The support provided to the IPNLF by the UK government's Department for Environment, Food and Rural Affairs (Defra) through the Darwin Initiative helps to unlock the potential to advance ocean conservation and mitigate the impacts of climate change by finding alternatives to live bait used in tuna pole-and-line fisheries.

The pilot phase of this project is currently experimenting with such alternatives in Indonesia, based on the hypothesis that feeding behaviours in tuna schools are triggered by multiple sensorial stimuli from their environment, such as visual, taste and smell, and tactile cues - cues that frequently complement each other.

The project team is hoping to identify the magic combination that maintains the interest of tuna schools, keeping them in the vicinity of pole-and-line fishing boats while they fish. It is likely that quite a bit of further experimentation will be required to achieve this, and some obvious challenges remain before such a 'magic solution' can be identified. The team does, however, see this experimental phase as a good opportunity for pushing new boundaries.

IPNLF-Darwin Team Craig Turley and Nur Azizah Charir using a hydrophone to record baitfish sounds in the bait well of a pole and line vessel. These sounds will later be played back underwater to see if they can attract skipjack tuna. Credit - IPNLF.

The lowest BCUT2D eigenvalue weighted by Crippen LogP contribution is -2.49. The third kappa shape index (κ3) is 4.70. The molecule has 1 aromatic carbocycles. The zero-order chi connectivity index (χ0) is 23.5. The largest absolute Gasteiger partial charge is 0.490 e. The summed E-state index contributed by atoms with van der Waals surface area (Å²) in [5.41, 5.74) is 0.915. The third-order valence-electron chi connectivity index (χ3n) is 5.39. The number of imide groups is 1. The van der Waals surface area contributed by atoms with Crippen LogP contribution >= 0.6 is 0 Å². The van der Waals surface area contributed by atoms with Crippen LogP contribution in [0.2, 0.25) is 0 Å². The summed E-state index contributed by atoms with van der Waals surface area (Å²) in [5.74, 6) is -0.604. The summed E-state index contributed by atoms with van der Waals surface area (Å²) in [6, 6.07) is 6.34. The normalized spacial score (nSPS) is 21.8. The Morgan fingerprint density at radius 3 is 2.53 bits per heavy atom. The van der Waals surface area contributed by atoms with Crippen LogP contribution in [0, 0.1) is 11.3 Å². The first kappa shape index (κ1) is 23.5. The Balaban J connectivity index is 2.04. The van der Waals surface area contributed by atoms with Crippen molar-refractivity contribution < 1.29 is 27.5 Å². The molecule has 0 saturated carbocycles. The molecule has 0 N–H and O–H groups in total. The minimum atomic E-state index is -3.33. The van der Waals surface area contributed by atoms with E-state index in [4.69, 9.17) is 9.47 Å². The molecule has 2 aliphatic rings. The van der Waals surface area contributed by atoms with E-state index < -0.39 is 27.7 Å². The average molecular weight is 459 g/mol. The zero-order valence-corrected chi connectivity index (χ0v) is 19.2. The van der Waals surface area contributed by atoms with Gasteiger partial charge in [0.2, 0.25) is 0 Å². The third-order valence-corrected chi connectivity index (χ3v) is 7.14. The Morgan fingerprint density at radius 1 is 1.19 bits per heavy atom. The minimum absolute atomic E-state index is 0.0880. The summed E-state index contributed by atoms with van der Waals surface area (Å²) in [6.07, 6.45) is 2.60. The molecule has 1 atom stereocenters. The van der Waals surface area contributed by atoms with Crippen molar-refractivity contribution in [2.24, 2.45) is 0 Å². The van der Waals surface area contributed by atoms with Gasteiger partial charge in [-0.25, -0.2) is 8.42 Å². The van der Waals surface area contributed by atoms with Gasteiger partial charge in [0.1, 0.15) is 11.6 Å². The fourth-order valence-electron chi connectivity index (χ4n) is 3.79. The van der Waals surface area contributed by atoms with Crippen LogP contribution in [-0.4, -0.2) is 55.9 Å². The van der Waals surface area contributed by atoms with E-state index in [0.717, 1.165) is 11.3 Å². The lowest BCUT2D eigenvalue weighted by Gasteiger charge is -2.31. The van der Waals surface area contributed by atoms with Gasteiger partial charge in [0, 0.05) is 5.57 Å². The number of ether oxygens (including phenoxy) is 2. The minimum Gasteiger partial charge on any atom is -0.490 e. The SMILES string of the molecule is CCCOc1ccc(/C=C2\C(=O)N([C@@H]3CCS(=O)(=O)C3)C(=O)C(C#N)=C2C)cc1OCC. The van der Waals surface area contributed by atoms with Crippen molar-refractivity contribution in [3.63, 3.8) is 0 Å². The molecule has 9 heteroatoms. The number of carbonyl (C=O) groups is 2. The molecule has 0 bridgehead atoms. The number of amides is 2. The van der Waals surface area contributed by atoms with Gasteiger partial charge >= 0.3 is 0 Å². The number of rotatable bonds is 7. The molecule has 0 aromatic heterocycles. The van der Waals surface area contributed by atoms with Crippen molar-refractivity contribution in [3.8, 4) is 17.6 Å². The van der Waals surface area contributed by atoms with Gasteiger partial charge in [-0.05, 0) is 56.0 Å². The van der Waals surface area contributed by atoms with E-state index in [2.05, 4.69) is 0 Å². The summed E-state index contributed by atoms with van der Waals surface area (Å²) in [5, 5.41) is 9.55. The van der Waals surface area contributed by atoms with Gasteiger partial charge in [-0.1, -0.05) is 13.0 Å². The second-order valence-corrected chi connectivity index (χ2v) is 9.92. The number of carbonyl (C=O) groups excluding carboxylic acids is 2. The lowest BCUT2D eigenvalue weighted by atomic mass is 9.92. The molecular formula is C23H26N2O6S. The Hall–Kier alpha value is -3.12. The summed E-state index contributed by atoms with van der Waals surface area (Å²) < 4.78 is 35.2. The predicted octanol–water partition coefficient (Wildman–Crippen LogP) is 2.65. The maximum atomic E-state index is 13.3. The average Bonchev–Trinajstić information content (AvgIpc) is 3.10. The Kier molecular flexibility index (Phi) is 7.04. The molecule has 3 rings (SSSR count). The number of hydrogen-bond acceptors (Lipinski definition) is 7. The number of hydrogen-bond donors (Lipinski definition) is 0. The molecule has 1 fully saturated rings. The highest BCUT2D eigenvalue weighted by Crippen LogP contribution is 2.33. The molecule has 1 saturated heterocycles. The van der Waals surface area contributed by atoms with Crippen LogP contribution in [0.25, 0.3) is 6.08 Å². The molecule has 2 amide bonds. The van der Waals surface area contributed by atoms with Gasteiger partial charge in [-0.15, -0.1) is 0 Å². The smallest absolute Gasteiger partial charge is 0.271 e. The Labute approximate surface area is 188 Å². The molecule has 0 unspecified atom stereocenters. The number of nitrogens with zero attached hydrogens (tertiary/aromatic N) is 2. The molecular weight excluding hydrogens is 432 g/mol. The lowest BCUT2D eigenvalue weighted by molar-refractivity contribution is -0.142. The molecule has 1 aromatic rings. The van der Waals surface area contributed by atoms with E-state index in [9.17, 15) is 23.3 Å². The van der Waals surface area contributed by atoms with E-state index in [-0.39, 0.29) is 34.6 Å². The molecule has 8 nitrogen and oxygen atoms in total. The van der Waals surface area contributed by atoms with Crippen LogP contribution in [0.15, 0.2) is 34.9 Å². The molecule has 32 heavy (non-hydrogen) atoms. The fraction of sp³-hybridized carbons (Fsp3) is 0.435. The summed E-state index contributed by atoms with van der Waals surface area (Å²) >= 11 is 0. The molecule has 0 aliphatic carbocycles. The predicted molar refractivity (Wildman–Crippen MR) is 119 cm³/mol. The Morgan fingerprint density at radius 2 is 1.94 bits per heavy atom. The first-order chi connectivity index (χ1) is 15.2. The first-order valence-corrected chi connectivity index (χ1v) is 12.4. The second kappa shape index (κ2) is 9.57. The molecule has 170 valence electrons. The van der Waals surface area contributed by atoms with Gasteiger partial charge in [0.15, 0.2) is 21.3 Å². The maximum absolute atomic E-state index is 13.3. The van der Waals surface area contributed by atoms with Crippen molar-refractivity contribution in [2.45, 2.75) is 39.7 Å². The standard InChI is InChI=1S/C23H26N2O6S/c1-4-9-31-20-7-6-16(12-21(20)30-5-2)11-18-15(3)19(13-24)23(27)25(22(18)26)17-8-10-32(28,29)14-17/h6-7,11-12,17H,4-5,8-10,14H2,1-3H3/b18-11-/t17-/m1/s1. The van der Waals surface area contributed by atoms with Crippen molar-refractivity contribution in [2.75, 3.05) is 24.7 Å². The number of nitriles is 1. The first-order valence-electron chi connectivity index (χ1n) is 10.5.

The ultimate goal is to share the findings with as many fisheries stakeholders as possible and to make any new technology as accessible and replicable as possible.

IPNLF’s Darwin Initiative Innovation project asks the question, “Can we use technology to reduce pole-and-line dependence on live bait?”

Programmable underwater LED lights and sound are used to attract a feeding response in skipjack tuna. The approach is extremely novel, especially in the subject of marine acoustics, which is currently understudied. At the moment, research is being performed to establish whether tuna even make a sound. As a result, IPNLF's experiments are extremely experimental, and the project plan is continually evolving in response to new facts.